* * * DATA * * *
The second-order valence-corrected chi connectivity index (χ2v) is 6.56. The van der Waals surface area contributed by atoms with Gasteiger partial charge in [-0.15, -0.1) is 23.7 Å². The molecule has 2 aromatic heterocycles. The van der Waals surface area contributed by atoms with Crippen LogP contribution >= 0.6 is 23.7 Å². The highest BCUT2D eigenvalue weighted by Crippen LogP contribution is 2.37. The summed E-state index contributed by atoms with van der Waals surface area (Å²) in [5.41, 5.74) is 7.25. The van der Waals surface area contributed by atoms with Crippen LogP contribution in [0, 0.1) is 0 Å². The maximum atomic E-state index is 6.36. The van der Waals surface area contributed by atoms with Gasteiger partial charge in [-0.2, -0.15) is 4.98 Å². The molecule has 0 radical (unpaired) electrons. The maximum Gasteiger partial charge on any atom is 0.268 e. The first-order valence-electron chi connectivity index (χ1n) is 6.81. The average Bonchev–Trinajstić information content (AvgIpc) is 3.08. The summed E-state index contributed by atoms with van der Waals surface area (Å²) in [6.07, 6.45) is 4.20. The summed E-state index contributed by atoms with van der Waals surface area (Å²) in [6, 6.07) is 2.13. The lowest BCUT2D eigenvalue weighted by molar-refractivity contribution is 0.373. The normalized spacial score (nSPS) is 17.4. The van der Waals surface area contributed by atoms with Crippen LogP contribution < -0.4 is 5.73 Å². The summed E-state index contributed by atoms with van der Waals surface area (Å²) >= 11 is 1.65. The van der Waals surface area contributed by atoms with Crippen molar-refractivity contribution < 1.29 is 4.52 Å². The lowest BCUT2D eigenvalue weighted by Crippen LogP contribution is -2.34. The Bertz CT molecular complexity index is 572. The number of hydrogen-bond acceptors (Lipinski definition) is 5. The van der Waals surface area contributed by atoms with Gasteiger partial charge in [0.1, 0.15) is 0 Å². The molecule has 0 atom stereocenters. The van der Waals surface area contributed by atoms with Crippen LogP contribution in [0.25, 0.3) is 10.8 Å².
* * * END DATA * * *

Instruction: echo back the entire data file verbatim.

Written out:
The second-order valence-corrected chi connectivity index (χ2v) is 6.56. The van der Waals surface area contributed by atoms with Gasteiger partial charge in [-0.15, -0.1) is 23.7 Å². The molecule has 2 aromatic heterocycles. The van der Waals surface area contributed by atoms with Crippen LogP contribution >= 0.6 is 23.7 Å². The highest BCUT2D eigenvalue weighted by Crippen LogP contribution is 2.37. The summed E-state index contributed by atoms with van der Waals surface area (Å²) in [5.41, 5.74) is 7.25. The van der Waals surface area contributed by atoms with Crippen LogP contribution in [0, 0.1) is 0 Å². The maximum atomic E-state index is 6.36. The van der Waals surface area contributed by atoms with Gasteiger partial charge in [-0.2, -0.15) is 4.98 Å². The molecule has 0 radical (unpaired) electrons. The maximum Gasteiger partial charge on any atom is 0.268 e. The first-order valence-electron chi connectivity index (χ1n) is 6.81. The average Bonchev–Trinajstić information content (AvgIpc) is 3.08. The summed E-state index contributed by atoms with van der Waals surface area (Å²) in [6.07, 6.45) is 4.20. The summed E-state index contributed by atoms with van der Waals surface area (Å²) in [6, 6.07) is 2.13. The lowest BCUT2D eigenvalue weighted by molar-refractivity contribution is 0.373. The normalized spacial score (nSPS) is 17.4. The van der Waals surface area contributed by atoms with Crippen LogP contribution < -0.4 is 5.73 Å². The summed E-state index contributed by atoms with van der Waals surface area (Å²) >= 11 is 1.65. The van der Waals surface area contributed by atoms with Crippen molar-refractivity contribution < 1.29 is 4.52 Å². The lowest BCUT2D eigenvalue weighted by Crippen LogP contribution is -2.34. The Bertz CT molecular complexity index is 572. The number of hydrogen-bond acceptors (Lipinski definition) is 5. The van der Waals surface area contributed by atoms with Gasteiger partial charge in [0.1, 0.15) is 0 Å². The molecule has 0 atom stereocenters. The van der Waals surface area contributed by atoms with Crippen LogP contribution in [0.25, 0.3) is 10.8 Å².